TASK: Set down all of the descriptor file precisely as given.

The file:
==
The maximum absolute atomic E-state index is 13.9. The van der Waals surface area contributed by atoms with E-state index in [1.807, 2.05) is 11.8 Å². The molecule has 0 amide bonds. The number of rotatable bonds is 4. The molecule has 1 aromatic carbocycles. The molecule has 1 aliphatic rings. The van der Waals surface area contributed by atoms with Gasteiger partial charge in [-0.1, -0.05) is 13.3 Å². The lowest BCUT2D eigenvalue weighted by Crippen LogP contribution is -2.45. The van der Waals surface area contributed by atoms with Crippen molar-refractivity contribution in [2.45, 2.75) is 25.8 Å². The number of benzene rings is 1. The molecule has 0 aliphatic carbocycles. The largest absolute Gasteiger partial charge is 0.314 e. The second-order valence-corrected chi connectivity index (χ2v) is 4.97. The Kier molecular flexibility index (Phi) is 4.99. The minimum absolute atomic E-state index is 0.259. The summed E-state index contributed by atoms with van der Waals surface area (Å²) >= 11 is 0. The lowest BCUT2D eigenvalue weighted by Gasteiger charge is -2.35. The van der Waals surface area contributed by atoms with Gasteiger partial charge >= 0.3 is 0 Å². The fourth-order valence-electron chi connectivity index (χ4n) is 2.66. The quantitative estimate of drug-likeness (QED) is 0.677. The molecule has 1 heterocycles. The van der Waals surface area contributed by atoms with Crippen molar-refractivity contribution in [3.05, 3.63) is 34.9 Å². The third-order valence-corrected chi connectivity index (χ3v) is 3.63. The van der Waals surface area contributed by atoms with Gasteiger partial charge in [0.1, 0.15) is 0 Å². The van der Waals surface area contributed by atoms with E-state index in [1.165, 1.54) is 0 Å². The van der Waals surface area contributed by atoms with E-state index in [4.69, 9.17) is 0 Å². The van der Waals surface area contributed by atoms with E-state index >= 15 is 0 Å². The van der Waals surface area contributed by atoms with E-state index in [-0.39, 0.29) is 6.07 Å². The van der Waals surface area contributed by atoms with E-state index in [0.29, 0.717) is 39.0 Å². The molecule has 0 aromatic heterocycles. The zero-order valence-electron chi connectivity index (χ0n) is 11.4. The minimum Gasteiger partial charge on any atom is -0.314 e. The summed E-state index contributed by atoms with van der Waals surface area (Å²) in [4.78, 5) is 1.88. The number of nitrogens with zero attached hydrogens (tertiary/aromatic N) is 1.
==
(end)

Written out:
The maximum absolute atomic E-state index is 13.9. The van der Waals surface area contributed by atoms with E-state index in [1.807, 2.05) is 11.8 Å². The molecule has 0 amide bonds. The number of rotatable bonds is 4. The molecule has 1 aromatic carbocycles. The molecule has 1 aliphatic rings. The van der Waals surface area contributed by atoms with Gasteiger partial charge in [-0.1, -0.05) is 13.3 Å². The lowest BCUT2D eigenvalue weighted by Crippen LogP contribution is -2.45. The van der Waals surface area contributed by atoms with Crippen molar-refractivity contribution in [2.45, 2.75) is 25.8 Å². The number of benzene rings is 1. The molecule has 0 aliphatic carbocycles. The largest absolute Gasteiger partial charge is 0.314 e. The second-order valence-corrected chi connectivity index (χ2v) is 4.97. The Kier molecular flexibility index (Phi) is 4.99. The minimum absolute atomic E-state index is 0.259. The summed E-state index contributed by atoms with van der Waals surface area (Å²) >= 11 is 0. The lowest BCUT2D eigenvalue weighted by Gasteiger charge is -2.35. The van der Waals surface area contributed by atoms with Gasteiger partial charge >= 0.3 is 0 Å². The fourth-order valence-electron chi connectivity index (χ4n) is 2.66. The quantitative estimate of drug-likeness (QED) is 0.677. The molecule has 1 heterocycles. The van der Waals surface area contributed by atoms with Crippen molar-refractivity contribution in [3.05, 3.63) is 34.9 Å². The third-order valence-corrected chi connectivity index (χ3v) is 3.63. The van der Waals surface area contributed by atoms with Gasteiger partial charge in [0.1, 0.15) is 0 Å². The van der Waals surface area contributed by atoms with E-state index in [1.165, 1.54) is 0 Å². The van der Waals surface area contributed by atoms with E-state index in [4.69, 9.17) is 0 Å². The van der Waals surface area contributed by atoms with E-state index >= 15 is 0 Å². The van der Waals surface area contributed by atoms with E-state index in [-0.39, 0.29) is 6.07 Å². The van der Waals surface area contributed by atoms with E-state index in [0.29, 0.717) is 39.0 Å². The molecule has 0 aromatic heterocycles. The zero-order valence-electron chi connectivity index (χ0n) is 11.4. The minimum Gasteiger partial charge on any atom is -0.314 e. The summed E-state index contributed by atoms with van der Waals surface area (Å²) in [4.78, 5) is 1.88. The number of nitrogens with zero attached hydrogens (tertiary/aromatic N) is 1.